Our company specializes in utilizing viral infections to induce animal models of demyelinating diseases. For instance, viral strains such as Theiler's murine encephalomyelitis virus (TMEV), Semliki forest virus (SFV), Borna disease virus (BDV), can elicit an immune response that results in demyelination, effectively replicating the characteristic features of human demyelinating diseases.
Optional Models
  • TMEV Models
  • SFV Models
  • BDV Models
Chemical Induction Models
Cuprizone is a copper chelator that, when administered to rodents, causes selective demyelination in the central nervous system. This model allows researchers to investigate the process of demyelination and remyelination and study the effects of potential therapeutic interventions.
Transgenic Models
Our company is dedicated to the development of transgenic animal models for demyelinating diseases. Our scientists have achieved success by introducing specific genetic mutations associated with demyelinating diseases using gene knockout, knock-in, or transgenic technology. These techniques allow us to create highly accurate animal models that closely resemble the characteristics of human demyelinating diseases.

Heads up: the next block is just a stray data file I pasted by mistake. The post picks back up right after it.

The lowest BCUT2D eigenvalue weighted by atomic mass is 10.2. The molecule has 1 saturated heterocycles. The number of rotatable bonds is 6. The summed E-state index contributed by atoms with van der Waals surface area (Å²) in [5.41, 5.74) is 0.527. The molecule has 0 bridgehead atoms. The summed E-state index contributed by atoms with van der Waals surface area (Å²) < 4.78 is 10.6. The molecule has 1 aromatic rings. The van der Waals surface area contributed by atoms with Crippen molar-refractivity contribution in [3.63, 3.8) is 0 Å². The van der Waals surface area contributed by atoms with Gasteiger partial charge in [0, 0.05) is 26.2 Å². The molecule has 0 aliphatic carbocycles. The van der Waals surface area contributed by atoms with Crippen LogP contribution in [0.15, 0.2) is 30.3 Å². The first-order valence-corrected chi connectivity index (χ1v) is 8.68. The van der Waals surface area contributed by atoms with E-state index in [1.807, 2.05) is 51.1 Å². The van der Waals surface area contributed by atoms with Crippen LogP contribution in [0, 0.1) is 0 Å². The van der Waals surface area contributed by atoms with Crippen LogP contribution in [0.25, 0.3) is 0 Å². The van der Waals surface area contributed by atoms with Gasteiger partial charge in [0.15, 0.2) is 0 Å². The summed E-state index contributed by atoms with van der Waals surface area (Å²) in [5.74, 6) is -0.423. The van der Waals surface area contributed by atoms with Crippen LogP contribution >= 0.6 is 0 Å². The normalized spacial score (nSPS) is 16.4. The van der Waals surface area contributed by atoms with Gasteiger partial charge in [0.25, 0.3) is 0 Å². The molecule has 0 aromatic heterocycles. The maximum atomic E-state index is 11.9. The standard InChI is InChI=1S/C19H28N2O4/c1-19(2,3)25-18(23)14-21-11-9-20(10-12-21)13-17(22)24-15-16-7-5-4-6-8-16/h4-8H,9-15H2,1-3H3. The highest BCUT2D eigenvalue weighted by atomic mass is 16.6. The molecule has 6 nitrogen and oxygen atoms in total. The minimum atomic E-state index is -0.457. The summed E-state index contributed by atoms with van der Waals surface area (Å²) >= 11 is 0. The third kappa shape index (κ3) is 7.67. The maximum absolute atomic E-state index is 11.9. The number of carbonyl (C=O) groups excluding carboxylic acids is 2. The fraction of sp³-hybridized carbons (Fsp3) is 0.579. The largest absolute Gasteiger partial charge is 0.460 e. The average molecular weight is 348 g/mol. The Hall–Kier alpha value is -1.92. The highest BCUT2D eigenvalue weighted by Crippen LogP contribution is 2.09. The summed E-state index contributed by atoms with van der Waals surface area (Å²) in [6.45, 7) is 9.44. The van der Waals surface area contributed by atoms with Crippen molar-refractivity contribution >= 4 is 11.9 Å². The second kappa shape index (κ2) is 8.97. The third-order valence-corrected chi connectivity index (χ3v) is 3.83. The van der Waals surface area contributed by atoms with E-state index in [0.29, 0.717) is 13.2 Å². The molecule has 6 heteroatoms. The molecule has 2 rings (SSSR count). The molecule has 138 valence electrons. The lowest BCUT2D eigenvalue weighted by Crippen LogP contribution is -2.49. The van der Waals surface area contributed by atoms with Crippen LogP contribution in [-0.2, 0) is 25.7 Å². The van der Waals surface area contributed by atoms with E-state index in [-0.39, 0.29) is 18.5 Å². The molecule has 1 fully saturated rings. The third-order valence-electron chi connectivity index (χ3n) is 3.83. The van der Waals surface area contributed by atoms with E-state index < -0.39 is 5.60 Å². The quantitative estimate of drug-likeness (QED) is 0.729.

Optional Models
  • MBP Models
  • PLP Models
  • MOG Models
  • Connexin-32 (Cx32) Models
Optional Species Mice, Rats, Others

No matter what stage of research you are at, we can provide you with corresponding research services. If you are interested in our services, please feel free to contact us for more details and quotation information of related services.


  • Kamil, Khidhir, et al. "Peripheral demyelinating diseases: from biology to translational medicine." Frontiers in neurology 10 (2019): 87.
  • Bando, Yoshio. "Myelin morphology and axon pathology in demyelination during experimental autoimmune encephalomyelitis." Neural regeneration research 10.10 (2015): 1584-1585.
  • Torre-Fuentes, L., et al. "Experimental models of demyelination and remyelination." Neurología (English Edition) 35.1 (2020): 32-39.

All of our services and products are intended for preclinical research use only and cannot be used to diagnose, treat or manage patients.